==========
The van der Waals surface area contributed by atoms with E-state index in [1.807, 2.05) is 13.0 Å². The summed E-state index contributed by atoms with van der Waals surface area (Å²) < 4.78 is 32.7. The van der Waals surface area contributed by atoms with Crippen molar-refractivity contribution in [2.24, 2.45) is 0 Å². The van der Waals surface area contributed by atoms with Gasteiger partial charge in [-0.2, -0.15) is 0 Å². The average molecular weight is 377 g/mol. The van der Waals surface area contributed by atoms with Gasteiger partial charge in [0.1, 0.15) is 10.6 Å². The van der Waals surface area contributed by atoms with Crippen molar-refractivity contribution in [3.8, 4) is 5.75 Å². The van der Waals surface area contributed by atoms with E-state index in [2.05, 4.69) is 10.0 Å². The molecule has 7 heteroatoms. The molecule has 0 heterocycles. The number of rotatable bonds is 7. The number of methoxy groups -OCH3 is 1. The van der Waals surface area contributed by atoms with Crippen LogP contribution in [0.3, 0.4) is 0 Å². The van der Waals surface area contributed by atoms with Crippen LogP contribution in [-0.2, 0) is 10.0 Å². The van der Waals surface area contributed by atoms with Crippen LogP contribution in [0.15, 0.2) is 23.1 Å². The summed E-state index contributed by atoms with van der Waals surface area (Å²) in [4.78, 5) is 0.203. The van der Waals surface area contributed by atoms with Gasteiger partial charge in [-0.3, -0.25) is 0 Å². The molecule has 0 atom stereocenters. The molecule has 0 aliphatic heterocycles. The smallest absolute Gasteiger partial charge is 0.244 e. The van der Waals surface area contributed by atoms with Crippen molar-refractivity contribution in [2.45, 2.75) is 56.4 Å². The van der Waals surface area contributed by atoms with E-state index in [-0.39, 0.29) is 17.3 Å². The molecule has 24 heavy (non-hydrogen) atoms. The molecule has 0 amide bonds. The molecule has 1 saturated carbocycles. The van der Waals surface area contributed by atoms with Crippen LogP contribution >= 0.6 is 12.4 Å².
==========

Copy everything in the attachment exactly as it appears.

The van der Waals surface area contributed by atoms with E-state index in [1.807, 2.05) is 13.0 Å². The summed E-state index contributed by atoms with van der Waals surface area (Å²) < 4.78 is 32.7. The van der Waals surface area contributed by atoms with Crippen molar-refractivity contribution in [2.24, 2.45) is 0 Å². The van der Waals surface area contributed by atoms with Gasteiger partial charge in [-0.2, -0.15) is 0 Å². The average molecular weight is 377 g/mol. The van der Waals surface area contributed by atoms with Gasteiger partial charge in [0.1, 0.15) is 10.6 Å². The van der Waals surface area contributed by atoms with Crippen molar-refractivity contribution in [3.8, 4) is 5.75 Å². The van der Waals surface area contributed by atoms with E-state index in [2.05, 4.69) is 10.0 Å². The molecule has 7 heteroatoms. The molecule has 0 heterocycles. The number of rotatable bonds is 7. The number of methoxy groups -OCH3 is 1. The van der Waals surface area contributed by atoms with Crippen LogP contribution in [0.3, 0.4) is 0 Å². The van der Waals surface area contributed by atoms with Crippen LogP contribution in [-0.2, 0) is 10.0 Å². The van der Waals surface area contributed by atoms with Crippen LogP contribution in [0.15, 0.2) is 23.1 Å². The summed E-state index contributed by atoms with van der Waals surface area (Å²) in [4.78, 5) is 0.203. The van der Waals surface area contributed by atoms with Gasteiger partial charge in [-0.3, -0.25) is 0 Å². The molecule has 0 atom stereocenters. The molecule has 0 aliphatic heterocycles. The smallest absolute Gasteiger partial charge is 0.244 e. The van der Waals surface area contributed by atoms with Crippen molar-refractivity contribution in [2.45, 2.75) is 56.4 Å². The van der Waals surface area contributed by atoms with E-state index in [-0.39, 0.29) is 17.3 Å². The molecule has 24 heavy (non-hydrogen) atoms. The molecule has 0 amide bonds. The molecule has 1 saturated carbocycles. The van der Waals surface area contributed by atoms with Crippen LogP contribution >= 0.6 is 12.4 Å².